Report: Renault Will Decide On FCA Merger As Early As Next Week

[Photo: Groupe Renault]

Renault board members will consider FCA’s merger proposal.

As it stands, the possible merger between Fiat Chrysler Automobiles (FCA) and French automaker Renault is just a proposal. However, sources close to both companies say Renault could decide whether to go ahead with talks within the next week, according to an Automotive News report.

On Monday, FCA announced its intentions to work out a deal with Renault, where both partners would take on a 50-50 joint role. In merging, the resulting company would become the world’s third-largest manufacturer, behind Toyota and Volkswagen, according to FCA’s release. Renault responded to the proposal, considering it “friendly” and that the company would weigh its options with interest.

Reports value the possible merger at $35 billion or more, and aims to combine a wide range of global brands. FCA’s brands — Alfa Romeo, Chrysler, Dodge, Fiat, Jeep, Maserati and Ram — would merge with Renault Group’s Renault, Dacia and Lada brands. FCA posits the potential savings in joint purchasing, R&D and joint manufacturing would benefit both companies.

More clarity next week?

If Renault does decide whether to move forward with merger talks within the next week, it may also shed light on the current state of the Renault-Nissan-Mitsubishi alliance. Nissan may be reluctant to fully jump on board with an FCA merger, if Renault develops vehicles in tandem with brands that have a strong identity, like Jeep.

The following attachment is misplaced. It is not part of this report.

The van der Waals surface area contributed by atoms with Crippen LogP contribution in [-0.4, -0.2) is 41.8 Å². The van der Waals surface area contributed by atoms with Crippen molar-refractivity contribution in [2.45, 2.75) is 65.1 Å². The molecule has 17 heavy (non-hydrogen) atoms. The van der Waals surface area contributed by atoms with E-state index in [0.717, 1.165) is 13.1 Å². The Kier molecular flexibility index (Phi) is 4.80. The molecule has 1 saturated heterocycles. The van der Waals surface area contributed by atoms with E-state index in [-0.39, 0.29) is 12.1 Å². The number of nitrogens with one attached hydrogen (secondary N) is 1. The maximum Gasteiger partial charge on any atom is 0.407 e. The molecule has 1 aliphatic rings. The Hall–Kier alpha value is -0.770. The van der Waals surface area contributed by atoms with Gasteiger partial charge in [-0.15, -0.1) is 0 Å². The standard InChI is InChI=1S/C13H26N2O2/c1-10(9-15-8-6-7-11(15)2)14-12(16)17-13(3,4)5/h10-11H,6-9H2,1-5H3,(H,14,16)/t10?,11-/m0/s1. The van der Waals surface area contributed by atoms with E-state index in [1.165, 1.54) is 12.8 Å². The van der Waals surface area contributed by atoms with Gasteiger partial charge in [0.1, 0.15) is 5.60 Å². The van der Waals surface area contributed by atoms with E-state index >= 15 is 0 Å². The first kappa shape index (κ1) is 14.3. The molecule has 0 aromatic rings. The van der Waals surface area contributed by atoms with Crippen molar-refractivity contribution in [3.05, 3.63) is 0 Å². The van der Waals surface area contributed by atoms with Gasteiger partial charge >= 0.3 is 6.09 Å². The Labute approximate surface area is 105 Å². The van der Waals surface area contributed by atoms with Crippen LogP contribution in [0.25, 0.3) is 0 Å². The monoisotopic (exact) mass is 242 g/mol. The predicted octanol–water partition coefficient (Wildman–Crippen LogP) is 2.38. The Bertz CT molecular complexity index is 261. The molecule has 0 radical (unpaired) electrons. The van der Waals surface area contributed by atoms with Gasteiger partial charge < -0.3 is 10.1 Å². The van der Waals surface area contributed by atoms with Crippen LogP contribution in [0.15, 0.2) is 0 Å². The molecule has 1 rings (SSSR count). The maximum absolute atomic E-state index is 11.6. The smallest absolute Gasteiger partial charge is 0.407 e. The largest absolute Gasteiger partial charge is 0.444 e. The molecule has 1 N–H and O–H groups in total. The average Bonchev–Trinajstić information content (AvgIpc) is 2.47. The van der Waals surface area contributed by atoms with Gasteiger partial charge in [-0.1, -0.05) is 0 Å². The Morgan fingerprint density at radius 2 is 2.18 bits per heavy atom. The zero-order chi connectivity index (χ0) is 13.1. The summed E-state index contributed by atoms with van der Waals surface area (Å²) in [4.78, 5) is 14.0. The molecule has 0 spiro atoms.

Currently, Nissan is still working its way out of a business model burdened by high incentives and reliant on fleet sales. Renault also controls a large stake in Nissan, weakening the Japanese company’s voice against the backdrop of a merger with FCA. However, that’s not to say Nissan carries no importance for the Alliance. Nissan still sold 4.3 million cars in 2018, with its largest share being in China with 1.2 million cars. FCA is still working on expanding in the Chinese market, but does not have sales anywhere near that figure.

Reuters reports that Nissan CEO Hiroto Saikawa is open to the idea of a larger entity. “Strengthening the alliance and constructive discussions are forward-looking, and we are open to constructive discussions.”